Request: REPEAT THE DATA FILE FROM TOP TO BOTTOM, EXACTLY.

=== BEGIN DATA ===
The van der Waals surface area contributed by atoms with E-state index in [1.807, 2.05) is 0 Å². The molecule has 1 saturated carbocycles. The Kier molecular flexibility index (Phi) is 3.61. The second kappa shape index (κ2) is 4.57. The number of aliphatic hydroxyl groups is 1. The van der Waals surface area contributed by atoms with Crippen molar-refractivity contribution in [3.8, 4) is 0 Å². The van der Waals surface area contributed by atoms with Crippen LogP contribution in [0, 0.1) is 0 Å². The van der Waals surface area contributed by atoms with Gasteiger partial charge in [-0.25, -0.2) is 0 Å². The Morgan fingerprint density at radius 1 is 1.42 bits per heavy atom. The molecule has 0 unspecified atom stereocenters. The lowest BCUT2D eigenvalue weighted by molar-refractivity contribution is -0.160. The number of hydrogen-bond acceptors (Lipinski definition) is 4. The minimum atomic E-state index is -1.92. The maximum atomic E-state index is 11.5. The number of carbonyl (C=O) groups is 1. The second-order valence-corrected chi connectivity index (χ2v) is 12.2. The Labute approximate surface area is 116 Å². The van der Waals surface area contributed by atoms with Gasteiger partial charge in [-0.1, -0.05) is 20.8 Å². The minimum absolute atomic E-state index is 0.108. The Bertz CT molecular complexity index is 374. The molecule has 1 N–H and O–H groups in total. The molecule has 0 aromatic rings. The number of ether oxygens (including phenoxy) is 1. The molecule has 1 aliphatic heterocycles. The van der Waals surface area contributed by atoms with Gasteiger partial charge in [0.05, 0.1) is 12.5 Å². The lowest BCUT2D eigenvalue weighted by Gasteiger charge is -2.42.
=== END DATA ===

The van der Waals surface area contributed by atoms with E-state index in [1.807, 2.05) is 0 Å². The molecule has 1 saturated carbocycles. The Kier molecular flexibility index (Phi) is 3.61. The second kappa shape index (κ2) is 4.57. The number of aliphatic hydroxyl groups is 1. The van der Waals surface area contributed by atoms with Crippen molar-refractivity contribution in [3.8, 4) is 0 Å². The van der Waals surface area contributed by atoms with Crippen LogP contribution in [0, 0.1) is 0 Å². The van der Waals surface area contributed by atoms with Gasteiger partial charge in [-0.25, -0.2) is 0 Å². The Morgan fingerprint density at radius 1 is 1.42 bits per heavy atom. The molecule has 0 unspecified atom stereocenters. The lowest BCUT2D eigenvalue weighted by molar-refractivity contribution is -0.160. The number of hydrogen-bond acceptors (Lipinski definition) is 4. The minimum atomic E-state index is -1.92. The maximum atomic E-state index is 11.5. The number of carbonyl (C=O) groups is 1. The second-order valence-corrected chi connectivity index (χ2v) is 12.2. The Labute approximate surface area is 116 Å². The van der Waals surface area contributed by atoms with Gasteiger partial charge in [-0.1, -0.05) is 20.8 Å². The minimum absolute atomic E-state index is 0.108. The Bertz CT molecular complexity index is 374. The molecule has 1 N–H and O–H groups in total. The molecule has 0 aromatic rings. The number of ether oxygens (including phenoxy) is 1. The molecule has 1 aliphatic heterocycles. The van der Waals surface area contributed by atoms with Gasteiger partial charge in [0.05, 0.1) is 12.5 Å². The lowest BCUT2D eigenvalue weighted by Gasteiger charge is -2.42.